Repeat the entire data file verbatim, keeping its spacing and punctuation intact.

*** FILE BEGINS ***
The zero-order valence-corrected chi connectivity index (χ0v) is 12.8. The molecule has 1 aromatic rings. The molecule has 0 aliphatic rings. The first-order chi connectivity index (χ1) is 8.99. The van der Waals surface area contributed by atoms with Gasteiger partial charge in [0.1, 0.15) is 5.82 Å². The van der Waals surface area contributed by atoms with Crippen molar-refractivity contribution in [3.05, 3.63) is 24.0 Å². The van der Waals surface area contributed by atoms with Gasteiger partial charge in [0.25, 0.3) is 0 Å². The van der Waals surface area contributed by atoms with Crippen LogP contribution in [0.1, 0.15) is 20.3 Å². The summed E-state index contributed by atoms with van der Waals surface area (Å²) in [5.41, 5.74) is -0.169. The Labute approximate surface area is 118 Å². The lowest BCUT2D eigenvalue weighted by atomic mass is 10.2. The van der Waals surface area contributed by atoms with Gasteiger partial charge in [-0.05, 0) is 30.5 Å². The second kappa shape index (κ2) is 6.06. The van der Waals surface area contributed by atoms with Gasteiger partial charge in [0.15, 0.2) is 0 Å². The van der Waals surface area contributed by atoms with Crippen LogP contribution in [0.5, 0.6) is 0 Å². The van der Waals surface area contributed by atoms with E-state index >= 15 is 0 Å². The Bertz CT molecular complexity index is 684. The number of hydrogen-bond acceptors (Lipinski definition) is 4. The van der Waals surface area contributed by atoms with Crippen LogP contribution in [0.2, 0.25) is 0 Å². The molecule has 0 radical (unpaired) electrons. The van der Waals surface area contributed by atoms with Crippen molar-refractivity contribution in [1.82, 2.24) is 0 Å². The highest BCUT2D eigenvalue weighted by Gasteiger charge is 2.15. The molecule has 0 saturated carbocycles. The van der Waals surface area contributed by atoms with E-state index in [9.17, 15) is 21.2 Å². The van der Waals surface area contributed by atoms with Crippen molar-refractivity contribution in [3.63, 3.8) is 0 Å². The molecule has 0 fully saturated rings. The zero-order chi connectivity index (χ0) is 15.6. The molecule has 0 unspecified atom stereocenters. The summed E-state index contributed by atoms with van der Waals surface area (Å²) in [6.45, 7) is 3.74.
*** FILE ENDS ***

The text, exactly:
The zero-order valence-corrected chi connectivity index (χ0v) is 12.8. The molecule has 1 aromatic rings. The molecule has 0 aliphatic rings. The first-order chi connectivity index (χ1) is 8.99. The van der Waals surface area contributed by atoms with Gasteiger partial charge in [0.1, 0.15) is 5.82 Å². The van der Waals surface area contributed by atoms with Crippen molar-refractivity contribution in [3.05, 3.63) is 24.0 Å². The van der Waals surface area contributed by atoms with Gasteiger partial charge in [0.25, 0.3) is 0 Å². The van der Waals surface area contributed by atoms with Crippen LogP contribution in [0.1, 0.15) is 20.3 Å². The summed E-state index contributed by atoms with van der Waals surface area (Å²) in [5.41, 5.74) is -0.169. The Labute approximate surface area is 118 Å². The lowest BCUT2D eigenvalue weighted by atomic mass is 10.2. The van der Waals surface area contributed by atoms with Gasteiger partial charge in [-0.05, 0) is 30.5 Å². The second kappa shape index (κ2) is 6.06. The van der Waals surface area contributed by atoms with Gasteiger partial charge in [0.15, 0.2) is 0 Å². The van der Waals surface area contributed by atoms with Crippen LogP contribution in [0.5, 0.6) is 0 Å². The van der Waals surface area contributed by atoms with E-state index >= 15 is 0 Å². The Bertz CT molecular complexity index is 684. The number of hydrogen-bond acceptors (Lipinski definition) is 4. The van der Waals surface area contributed by atoms with Crippen LogP contribution in [0.2, 0.25) is 0 Å². The molecule has 0 radical (unpaired) electrons. The van der Waals surface area contributed by atoms with Crippen molar-refractivity contribution in [1.82, 2.24) is 0 Å². The highest BCUT2D eigenvalue weighted by Gasteiger charge is 2.15. The molecule has 0 saturated carbocycles. The van der Waals surface area contributed by atoms with E-state index in [9.17, 15) is 21.2 Å². The van der Waals surface area contributed by atoms with Crippen molar-refractivity contribution in [3.63, 3.8) is 0 Å². The molecule has 0 fully saturated rings. The zero-order chi connectivity index (χ0) is 15.6. The molecule has 0 unspecified atom stereocenters. The summed E-state index contributed by atoms with van der Waals surface area (Å²) in [6.45, 7) is 3.74.